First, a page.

Friday, June 10, 2016

Review - Midnight of the Soul #1 (@ImageComics)

"That faith would sustain him amongst the mud men."

Fighting in a war is not something soldiers typically seek out. No matter how old or young one is, you can never be fully prepared for what you'll encounter during war--or after. Sometimes it's the post-war life that proves to be more difficult than life during the war, as in Midnight of the Soul #1 from Image Comics. The issue is written and illustrated by Howard Chaykin, colored by Jesus Aburtov and lettered by Ken Bruzenak.

It’s 1950, and Joel Breakstone, former GI and liberator of Auschwitz, is seriously damaged goods. He hasn’t exhaled a sober breath in five years—until the sheltered life he’s created for himself unravels and he begins the long night that will change his life forever.

There's a palpable tension throughout Midnight of the Soul #1 that Chaykin capitalizes on quite masterfully. Joel Breakstone is a very damaged individual and Chaykin isn't shy about making his life as rotten as possible, despite his seemingly heroic efforts fighting during the war. His current predicament lends itself exceptionally well to the direction of the story in that it acts as a microcosm of the world at large. Chaykin realizes that the world isn't a very nice place for many people and all the characters in Midnight of the Soul #1 proceed along this track, using one another in ways that are beneficial to them at the expense of others. It's hard to root for even Joel based on this, especially considering the fact that he's really no better than anyone else despite his efforts during the war.

Chaykin doubles down on the artwork in Midnight of the Soul #1 and his style offers the book a very refined look. Joel is depicted as both a war-ravaged soldier and a struggling writer in the suburbs, yet despite the clearly disparate outfits Chaykin allows him to maintain a sense of familiarity. Filling out the book are other characters, all of whom are powerfully expressive and really hammer home their respective personalities. The coloring work by Aburtov is subdued, allowing incidents of violence to really stand out amidst the otherwise mundane daily routine. And Bruzenak does a powerful job with the lettering, allowing emphatic actions to be defined by big, bold letters in certain panels.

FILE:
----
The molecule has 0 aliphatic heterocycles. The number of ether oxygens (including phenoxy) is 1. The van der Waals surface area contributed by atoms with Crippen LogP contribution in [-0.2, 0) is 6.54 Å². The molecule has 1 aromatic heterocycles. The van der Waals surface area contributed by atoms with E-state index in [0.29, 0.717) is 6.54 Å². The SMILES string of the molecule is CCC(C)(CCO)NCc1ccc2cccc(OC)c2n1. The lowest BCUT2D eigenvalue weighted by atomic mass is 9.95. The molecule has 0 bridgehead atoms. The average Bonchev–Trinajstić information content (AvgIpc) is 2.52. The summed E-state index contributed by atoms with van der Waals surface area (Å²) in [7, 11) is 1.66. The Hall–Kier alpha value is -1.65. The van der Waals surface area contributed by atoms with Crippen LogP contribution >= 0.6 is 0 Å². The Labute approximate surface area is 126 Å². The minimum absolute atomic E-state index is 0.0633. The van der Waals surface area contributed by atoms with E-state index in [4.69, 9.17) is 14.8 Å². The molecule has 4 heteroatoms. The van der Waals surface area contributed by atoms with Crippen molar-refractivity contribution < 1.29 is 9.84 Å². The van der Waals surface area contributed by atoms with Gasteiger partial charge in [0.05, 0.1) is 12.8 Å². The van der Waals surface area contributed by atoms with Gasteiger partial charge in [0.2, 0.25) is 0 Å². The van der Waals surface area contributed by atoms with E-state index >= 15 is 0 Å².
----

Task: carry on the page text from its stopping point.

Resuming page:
Midnight of the Soul #1 is a very powerful issue that looks at the simmering emotion that many veterans of war struggle to contain on a daily basis. Joel Breakstone is a soldier who saw more than more people ever will in their lifetime and those memories still haunt him. Chaykin's dialogue is very believable and reflects a certain trivial aspect of life that Joel is forced to endure. Chaykin's artwork is fantastic and lends a touch of humanity to the work. Midnight of the Soul #1 is a very sobering look at the trials and tribulations those struggling with addiction are forced to contend with on a daily basis.

Midnight of the Soul #1 is in stores now.


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